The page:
Fans of historical fiction will appreciate A Blaze of Glory: A Novel of the Battle of Shiloh (Ballantine Books, $28), the first installment of a new Civil War trilogy by Jeff Shaara. History buffs will want to investigate The Art of Intelligence: Lessons From a Life in the CIA’s Clandestine Service (Penguin Press, $28) by Henry A. Crumpton, a former top-ranking spy.

Mystery fans seeking familiarity will enjoy James Patterson’s 11th Hour (Little, Brown and Co., $28), a new “Women’s Murder Club” story, co-written by Maxine Paetro. Janet Evanovich’s Wicked Business (Bantam, $28) isn’t a Stephanie Plum novel, but fans will appreciate the return of Lizzy, a pastry chef with special abilities, and her partner, Diesel, who first appeared in Wicked Appetite (2010).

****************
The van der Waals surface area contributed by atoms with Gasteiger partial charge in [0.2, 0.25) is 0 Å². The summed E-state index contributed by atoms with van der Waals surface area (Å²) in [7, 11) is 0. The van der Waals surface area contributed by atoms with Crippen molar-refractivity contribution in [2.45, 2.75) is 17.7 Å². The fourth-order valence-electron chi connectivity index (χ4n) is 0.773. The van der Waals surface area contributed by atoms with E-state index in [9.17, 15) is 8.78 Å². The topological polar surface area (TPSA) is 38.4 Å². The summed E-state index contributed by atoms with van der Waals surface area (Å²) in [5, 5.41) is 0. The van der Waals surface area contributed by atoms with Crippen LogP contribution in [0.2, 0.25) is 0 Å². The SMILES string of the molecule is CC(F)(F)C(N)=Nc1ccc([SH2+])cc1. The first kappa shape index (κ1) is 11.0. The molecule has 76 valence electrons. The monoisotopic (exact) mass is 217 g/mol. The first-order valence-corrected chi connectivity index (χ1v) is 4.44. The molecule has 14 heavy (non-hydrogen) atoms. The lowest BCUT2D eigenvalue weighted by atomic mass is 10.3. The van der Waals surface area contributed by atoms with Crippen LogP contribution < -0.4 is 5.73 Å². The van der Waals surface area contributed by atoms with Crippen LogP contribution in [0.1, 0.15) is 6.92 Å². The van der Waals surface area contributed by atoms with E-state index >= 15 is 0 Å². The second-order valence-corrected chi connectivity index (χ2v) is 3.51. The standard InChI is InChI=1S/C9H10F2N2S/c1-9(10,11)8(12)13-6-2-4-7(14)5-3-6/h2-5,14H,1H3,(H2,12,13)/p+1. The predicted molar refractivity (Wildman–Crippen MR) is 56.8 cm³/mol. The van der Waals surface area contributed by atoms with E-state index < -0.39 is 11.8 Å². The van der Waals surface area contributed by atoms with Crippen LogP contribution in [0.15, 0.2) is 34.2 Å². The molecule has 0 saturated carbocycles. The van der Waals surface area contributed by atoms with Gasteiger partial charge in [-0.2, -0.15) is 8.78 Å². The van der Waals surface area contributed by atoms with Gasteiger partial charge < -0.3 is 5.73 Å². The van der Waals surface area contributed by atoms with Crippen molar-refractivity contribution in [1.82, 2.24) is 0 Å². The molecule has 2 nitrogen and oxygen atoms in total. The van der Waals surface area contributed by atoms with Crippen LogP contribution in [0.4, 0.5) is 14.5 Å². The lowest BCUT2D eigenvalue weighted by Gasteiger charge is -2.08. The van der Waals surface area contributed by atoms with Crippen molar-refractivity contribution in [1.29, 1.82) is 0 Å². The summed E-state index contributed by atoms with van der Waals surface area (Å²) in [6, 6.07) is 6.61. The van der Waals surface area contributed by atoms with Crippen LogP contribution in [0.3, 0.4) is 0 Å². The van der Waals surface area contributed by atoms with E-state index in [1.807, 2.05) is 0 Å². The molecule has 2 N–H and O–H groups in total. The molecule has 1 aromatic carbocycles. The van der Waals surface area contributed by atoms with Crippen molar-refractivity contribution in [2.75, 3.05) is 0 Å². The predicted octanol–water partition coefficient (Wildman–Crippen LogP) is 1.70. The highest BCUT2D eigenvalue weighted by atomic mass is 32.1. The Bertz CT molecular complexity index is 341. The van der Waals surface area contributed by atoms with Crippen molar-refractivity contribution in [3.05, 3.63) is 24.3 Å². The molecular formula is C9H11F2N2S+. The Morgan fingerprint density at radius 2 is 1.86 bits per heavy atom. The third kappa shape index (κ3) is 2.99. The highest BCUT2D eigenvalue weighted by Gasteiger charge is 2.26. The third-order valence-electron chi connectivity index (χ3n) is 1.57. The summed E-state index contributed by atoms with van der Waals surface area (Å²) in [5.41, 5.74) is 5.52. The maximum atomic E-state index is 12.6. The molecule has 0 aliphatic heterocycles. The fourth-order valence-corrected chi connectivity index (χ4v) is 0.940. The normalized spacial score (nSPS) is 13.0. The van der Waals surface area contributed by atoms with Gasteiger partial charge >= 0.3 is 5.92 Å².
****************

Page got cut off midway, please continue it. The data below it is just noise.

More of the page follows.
If you’re looking for something different, consider Alison Bechdel’s Are You My Mother? (Houghton Mifflin Harcourt, $22), another graphic memoir from the author of the award-winning Fun Home (2006). For comic relief, choose Justin Halpern’s I Suck at Girls (It Books, $17), from the father and son team responsible for Sh*t My Dad Says (2010).

Need a little action this summer? Check out Robert Ludlum’s The Bourne Imperative (Grand Central Publishing, $28) from author Eric Van Lustbader (the man responsible for more Jason Bourne adventures than series creator Ludlum) and Ridley Pearson’s The Risk Agent (Putnam, $26), a thriller set in Shanghai. Afraid of mummies? Lincoln Child’s The Third Gate (Doubleday, $26) will keep you rapt. There’s an archaeological dig, an ancient curse and medieval history professor Jeremy Logan to sort things out.